Could you share an example of landing pages you drive people to?
You drive people to the home page as well? You just kind of test between these ones to see which performs best?
Yeah, we don’t really go straight to the homepage.
That doesn’t seem like a very good strategy.
We just drive straight to a specific offer, whether that be a webinar, an event, most of the time it’s just a squeeze page offering something cool.
Got it. Awesome. I really appreciate this fantastic sharing of information and thank you again. Folks, that was Taki Moore, Internet Marketing extraordinaire. He can be found online at Coachmarketingmachine.com, and sign up for his funnel. He’s got a 27-point webinar checklist, which I think you’ll find awesome. Then, you’ll get lots of videos, you’ll watch his webinar, next thing you know, I’ll see you at the next mastermind. Awesome. Take care!
Your List of Actions to Take
Create a great lead magnet with a “quick win” ideology, like a whitepaper or a checklist.
Test a few different content options. Would video best serve your audience or a document?
Figure out your goals for your Facebook Ads sales funnel.
Test out some high-conversion Leadpages that direct toward your goal.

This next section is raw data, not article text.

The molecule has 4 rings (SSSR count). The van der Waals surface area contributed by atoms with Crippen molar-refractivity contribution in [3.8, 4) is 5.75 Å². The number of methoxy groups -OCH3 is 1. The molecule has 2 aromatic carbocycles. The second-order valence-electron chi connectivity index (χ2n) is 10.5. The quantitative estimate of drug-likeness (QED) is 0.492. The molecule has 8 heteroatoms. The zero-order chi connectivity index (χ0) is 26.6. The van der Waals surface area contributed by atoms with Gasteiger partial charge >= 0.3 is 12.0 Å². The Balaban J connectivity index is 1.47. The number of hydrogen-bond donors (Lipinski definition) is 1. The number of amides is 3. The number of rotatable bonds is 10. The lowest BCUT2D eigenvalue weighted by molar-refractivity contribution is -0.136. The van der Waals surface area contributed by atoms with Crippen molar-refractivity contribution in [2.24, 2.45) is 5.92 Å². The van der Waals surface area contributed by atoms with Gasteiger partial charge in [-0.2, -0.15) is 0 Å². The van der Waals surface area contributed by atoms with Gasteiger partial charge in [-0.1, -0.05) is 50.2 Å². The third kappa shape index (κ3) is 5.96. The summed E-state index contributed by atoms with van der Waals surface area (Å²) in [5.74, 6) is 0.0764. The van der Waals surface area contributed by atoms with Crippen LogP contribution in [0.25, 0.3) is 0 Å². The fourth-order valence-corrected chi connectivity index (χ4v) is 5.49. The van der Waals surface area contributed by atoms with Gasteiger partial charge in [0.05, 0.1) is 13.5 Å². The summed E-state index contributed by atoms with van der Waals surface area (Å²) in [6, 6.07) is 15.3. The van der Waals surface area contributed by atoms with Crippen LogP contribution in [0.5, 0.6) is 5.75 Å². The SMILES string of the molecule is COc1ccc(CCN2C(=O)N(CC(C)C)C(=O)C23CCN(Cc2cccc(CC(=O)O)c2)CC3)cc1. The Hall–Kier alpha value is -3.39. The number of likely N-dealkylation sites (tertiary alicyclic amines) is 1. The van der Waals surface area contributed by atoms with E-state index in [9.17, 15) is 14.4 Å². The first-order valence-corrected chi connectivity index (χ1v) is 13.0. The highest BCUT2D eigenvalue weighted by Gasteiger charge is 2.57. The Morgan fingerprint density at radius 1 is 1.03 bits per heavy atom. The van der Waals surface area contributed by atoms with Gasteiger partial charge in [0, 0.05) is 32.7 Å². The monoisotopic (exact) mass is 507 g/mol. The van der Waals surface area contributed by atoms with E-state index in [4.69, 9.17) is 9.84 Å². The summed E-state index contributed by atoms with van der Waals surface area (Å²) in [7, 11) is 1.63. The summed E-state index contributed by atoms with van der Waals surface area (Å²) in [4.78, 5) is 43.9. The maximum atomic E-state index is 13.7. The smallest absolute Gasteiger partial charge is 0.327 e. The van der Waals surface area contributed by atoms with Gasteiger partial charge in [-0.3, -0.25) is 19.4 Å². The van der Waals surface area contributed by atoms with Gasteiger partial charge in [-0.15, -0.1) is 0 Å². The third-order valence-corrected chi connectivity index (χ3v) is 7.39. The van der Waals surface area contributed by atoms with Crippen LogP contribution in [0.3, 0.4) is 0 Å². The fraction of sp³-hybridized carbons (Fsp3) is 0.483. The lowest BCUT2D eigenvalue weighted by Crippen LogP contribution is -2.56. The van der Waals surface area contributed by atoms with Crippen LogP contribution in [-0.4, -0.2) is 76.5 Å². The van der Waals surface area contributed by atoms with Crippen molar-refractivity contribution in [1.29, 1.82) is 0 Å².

Cut out the loser option that gets second best in your testing.
Once the user signs up, have the thank you page promote your upcoming webinar.
Once you have a list of opt-ins, try out a look-a-like audience with at least six data points in common.
Make sure that your Facebook Ads, not matter the efficacy of the style option, still coordinates with your branding.
Got a blog post you’re really proud of? You can use Facebook Ads to push to it and get a bunch of engagement going for it.
Continually test, keep with it, and see crazy conversion!
About Taki Moore
Taki Moore achieves his success by creating success for others, and he does this by helping coaches start-up or reboot their coaching careers. His techniques mostly involve building a list of opt-ins directly from Facebook Ads, and he is a firm believer in testing, testing, testing, and then being able to drop the funnels that aren’t working for you, even if they were a big investment on the front end. He’s also a big advocate of making an investment for pushing out great content.